Gobstopper will tackle Sunday’s Grand National Hurdle (4200m) at Sandown. Trish Dunell
Emily Farr could be in for one of her biggest days in racing on Sunday when she partners in-form jumper Gobstopper in the Grand National Hurdle (4200m) at Sandown.
It has been a rapid rise for the 2017 Gr.3 New Zealand Cup (3200m) winner, who is undefeated in his two starts over hurdles, including a last-start victory in the Brendan Dreschler Hurdle (3500m) at Pakenham.
It took plenty of perseverance on Farr’s part to convince trainer Andrew Campbell to follow a jumps path this winter with the Tavistock gelding, but she eventually did, and that could pay big dividends on Saturday in the A$250,000 feature.
“Andrew was against being a jumps trainer, so I have worn him down a bit,” Farr said.
“Tommy (Heptinstall) the owner had been a bit disheartened about how he was going on the flat and they ended up saying do what you want.
“I taught him to jump, which was great. I have had him from jumping the logs at the Cambridge track to jumping the hurdles, I gave him his first hurdle trial and start, it’s pretty hard to get me off now.”
Gobstopper thrived with his jumping education and it showed on the track, with the seven-year-old running into form for the first time in 18 months on the flat when finishing runner-up to Zacada in the Gr.3 Rotorua Cup (2200m) in May.
His talents over hurdles were seen for this first time at Te Aroha in June where he won his maiden hurdle by 13 lengths and impressed his connections enough to warrant an Australian campaign.
While Farr had every belief in Gobstopper, she admitted to being slightly nervous heading into his first-up run in Australia last start.
“I was a little bit anxious going into it because I thought we had taken a big risk bringing him over and him only having one start (over hurdles) and one jumping trial, so he hasn’t done a lot of jumping,” she said.
However, Farr needn’t have worried, with Gobstopper running away to a 2-1/2 length victory and showing he is adapting well to his new discipline.
“It was good that I managed to get a sit behind Euroman around the big corner,” Farr said.
“I let him stroll along the back, which is how he likes to run his races, and he made one mistake, but he learnt from it very quickly and flew the next one and put himself back in the race.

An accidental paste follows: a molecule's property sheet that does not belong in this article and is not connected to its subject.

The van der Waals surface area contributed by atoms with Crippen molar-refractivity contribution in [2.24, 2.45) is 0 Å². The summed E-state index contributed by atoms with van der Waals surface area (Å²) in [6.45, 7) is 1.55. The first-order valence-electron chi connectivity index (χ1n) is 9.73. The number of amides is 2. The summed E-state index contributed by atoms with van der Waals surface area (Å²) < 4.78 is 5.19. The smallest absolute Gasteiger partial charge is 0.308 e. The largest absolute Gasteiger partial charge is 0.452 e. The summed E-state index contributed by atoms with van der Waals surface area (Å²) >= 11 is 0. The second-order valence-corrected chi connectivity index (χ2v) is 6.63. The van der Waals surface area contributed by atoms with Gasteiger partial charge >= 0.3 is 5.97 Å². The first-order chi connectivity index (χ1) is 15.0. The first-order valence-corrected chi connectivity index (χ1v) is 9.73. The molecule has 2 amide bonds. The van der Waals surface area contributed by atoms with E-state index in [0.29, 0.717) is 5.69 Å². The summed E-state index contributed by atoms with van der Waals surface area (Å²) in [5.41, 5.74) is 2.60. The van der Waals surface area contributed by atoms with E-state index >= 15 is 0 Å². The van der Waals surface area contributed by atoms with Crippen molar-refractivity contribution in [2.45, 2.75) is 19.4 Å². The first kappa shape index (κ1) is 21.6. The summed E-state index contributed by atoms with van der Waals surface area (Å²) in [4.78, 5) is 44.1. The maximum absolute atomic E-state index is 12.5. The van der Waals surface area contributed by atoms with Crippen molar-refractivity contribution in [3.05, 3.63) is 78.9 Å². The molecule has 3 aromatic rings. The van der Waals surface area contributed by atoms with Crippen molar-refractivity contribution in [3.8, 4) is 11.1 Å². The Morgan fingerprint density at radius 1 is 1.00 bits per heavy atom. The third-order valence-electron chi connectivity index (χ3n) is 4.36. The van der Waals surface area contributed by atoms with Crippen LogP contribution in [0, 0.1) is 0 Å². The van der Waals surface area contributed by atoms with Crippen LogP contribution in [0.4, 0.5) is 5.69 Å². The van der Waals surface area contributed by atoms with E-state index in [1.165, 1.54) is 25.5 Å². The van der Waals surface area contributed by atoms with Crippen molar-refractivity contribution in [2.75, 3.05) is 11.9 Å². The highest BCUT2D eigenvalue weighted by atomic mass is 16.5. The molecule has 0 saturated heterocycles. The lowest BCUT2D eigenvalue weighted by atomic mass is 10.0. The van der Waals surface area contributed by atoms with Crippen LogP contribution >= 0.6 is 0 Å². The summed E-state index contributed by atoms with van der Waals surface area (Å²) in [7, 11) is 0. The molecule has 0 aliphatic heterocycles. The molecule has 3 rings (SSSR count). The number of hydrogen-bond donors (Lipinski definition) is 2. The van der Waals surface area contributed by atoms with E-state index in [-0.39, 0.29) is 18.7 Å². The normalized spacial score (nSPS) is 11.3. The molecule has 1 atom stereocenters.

“It was quite easy in the end, he won going away from them. He was quite impressive.”
Farr has also been pleased with Gobstopper’s attitude towards jumping and said his quirky personality has a lot to do with it.
“He has impressed me from the start,” Farr said. “He has a bit of a bold and arrogant personality on him. Everything he does, he does with purpose, even if it’s track work.
“His ears, even in his first run, they tell you quite a bit. He has always got pricked ears, he’s always so switched on in a jumps race now.”
Farr is pleased with Gobstopper heading into Sunday and believes he is in peak condition heading into his biggest jumping test to date.
“I gave him a gallop on Wednesday at Cranbourne with Cochise and they went a really decent 1200m. He probably hasn’t galloped as good as that in a long time,” she said.
“He’s so happy and pulled up really well. He is as fit as we could ever get him.
“It’s kind of the same field (as last start) and a couple have been added in. I couldn’t pull him up after the Drechsler and I just can’t fault him at the moment.”
Farr has been ticking up the frequent flyer points in recent months, flying between New Zealand and Australia to take care of Gobstopper and fulfill riding obligations back home.
The in-demand rider will do the same this weekend. She will fly back from Melbourne on Friday to ride Laekeeper and Macklemore at Riccarton on Saturday, before flying back that same day to partner with Gobstopper.
It is a hectic schedule for Farr, but she believes her two rides in New Zealand are worth her efforts.
Laekeeper will attempt to make it back-to-back wins in the Racecourse Hotel & Motor Lodge Sydenham Hurdles (3100m) after taking out last year’s running of the race.
“Laekeeper is very well,” she said. “I know he has only had two starts this year over fences, but he has done a lot of work at the beach.
“I know 70 kilos is a bit of a lump, but he won it with 68kg last year beating Jackfrost and there is no Jackfrost in that field.
“On ability he probably deserves to have the 70 kilos and I think he will still be very hard to beat.”
Macklemore will line-up in the Maneline (NZ) Safety Trackx Raceplates Maiden Steeplechase (3200m) and Farr expects a good showing given the feedback she has received from trainer John Wheeler.
“John reckons Macklemore will go very well,” she said. “I think he has done a lot of work since he has been back from Australia, so he should be very competitive.”
Farr won’t be alone on her trip back to Melbourne on Saturday evening. She will be joined by fellow New Zealand jumps jockeys Matthew Gillies, Aaron Kuru, Buddy Lammas and her partner Shaun Phelan, who all have engagements at Sandown on Sunday.
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